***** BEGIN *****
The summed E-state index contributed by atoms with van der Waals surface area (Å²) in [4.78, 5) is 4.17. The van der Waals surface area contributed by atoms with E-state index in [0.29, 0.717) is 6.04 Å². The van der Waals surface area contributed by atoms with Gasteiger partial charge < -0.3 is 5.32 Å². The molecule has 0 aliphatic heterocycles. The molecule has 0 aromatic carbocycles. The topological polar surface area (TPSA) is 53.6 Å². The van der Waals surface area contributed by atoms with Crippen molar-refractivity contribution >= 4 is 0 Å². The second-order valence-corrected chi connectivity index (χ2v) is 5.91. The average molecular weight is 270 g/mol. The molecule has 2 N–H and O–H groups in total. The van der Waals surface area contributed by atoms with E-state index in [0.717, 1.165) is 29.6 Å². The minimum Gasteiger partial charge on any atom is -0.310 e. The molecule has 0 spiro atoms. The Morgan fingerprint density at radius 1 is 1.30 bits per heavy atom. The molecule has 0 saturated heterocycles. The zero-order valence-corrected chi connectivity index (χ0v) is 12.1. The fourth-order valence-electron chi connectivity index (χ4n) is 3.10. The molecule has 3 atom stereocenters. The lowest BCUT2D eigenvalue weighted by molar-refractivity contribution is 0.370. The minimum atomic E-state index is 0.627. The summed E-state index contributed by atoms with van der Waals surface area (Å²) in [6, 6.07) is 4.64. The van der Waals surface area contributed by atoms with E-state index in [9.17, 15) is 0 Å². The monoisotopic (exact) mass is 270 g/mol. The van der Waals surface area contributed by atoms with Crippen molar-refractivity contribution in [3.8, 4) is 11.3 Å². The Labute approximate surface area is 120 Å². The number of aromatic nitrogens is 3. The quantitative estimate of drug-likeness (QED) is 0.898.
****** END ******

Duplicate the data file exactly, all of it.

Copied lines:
The summed E-state index contributed by atoms with van der Waals surface area (Å²) in [4.78, 5) is 4.17. The van der Waals surface area contributed by atoms with E-state index in [0.29, 0.717) is 6.04 Å². The van der Waals surface area contributed by atoms with Gasteiger partial charge < -0.3 is 5.32 Å². The molecule has 0 aliphatic heterocycles. The molecule has 0 aromatic carbocycles. The topological polar surface area (TPSA) is 53.6 Å². The van der Waals surface area contributed by atoms with Crippen molar-refractivity contribution >= 4 is 0 Å². The second-order valence-corrected chi connectivity index (χ2v) is 5.91. The average molecular weight is 270 g/mol. The molecule has 2 N–H and O–H groups in total. The van der Waals surface area contributed by atoms with E-state index in [0.717, 1.165) is 29.6 Å². The minimum Gasteiger partial charge on any atom is -0.310 e. The molecule has 0 spiro atoms. The Morgan fingerprint density at radius 1 is 1.30 bits per heavy atom. The molecule has 0 saturated heterocycles. The zero-order valence-corrected chi connectivity index (χ0v) is 12.1. The fourth-order valence-electron chi connectivity index (χ4n) is 3.10. The molecule has 3 atom stereocenters. The lowest BCUT2D eigenvalue weighted by molar-refractivity contribution is 0.370. The minimum atomic E-state index is 0.627. The summed E-state index contributed by atoms with van der Waals surface area (Å²) in [6, 6.07) is 4.64. The van der Waals surface area contributed by atoms with E-state index in [9.17, 15) is 0 Å². The monoisotopic (exact) mass is 270 g/mol. The van der Waals surface area contributed by atoms with Crippen molar-refractivity contribution in [3.8, 4) is 11.3 Å². The Labute approximate surface area is 120 Å². The number of aromatic nitrogens is 3. The quantitative estimate of drug-likeness (QED) is 0.898.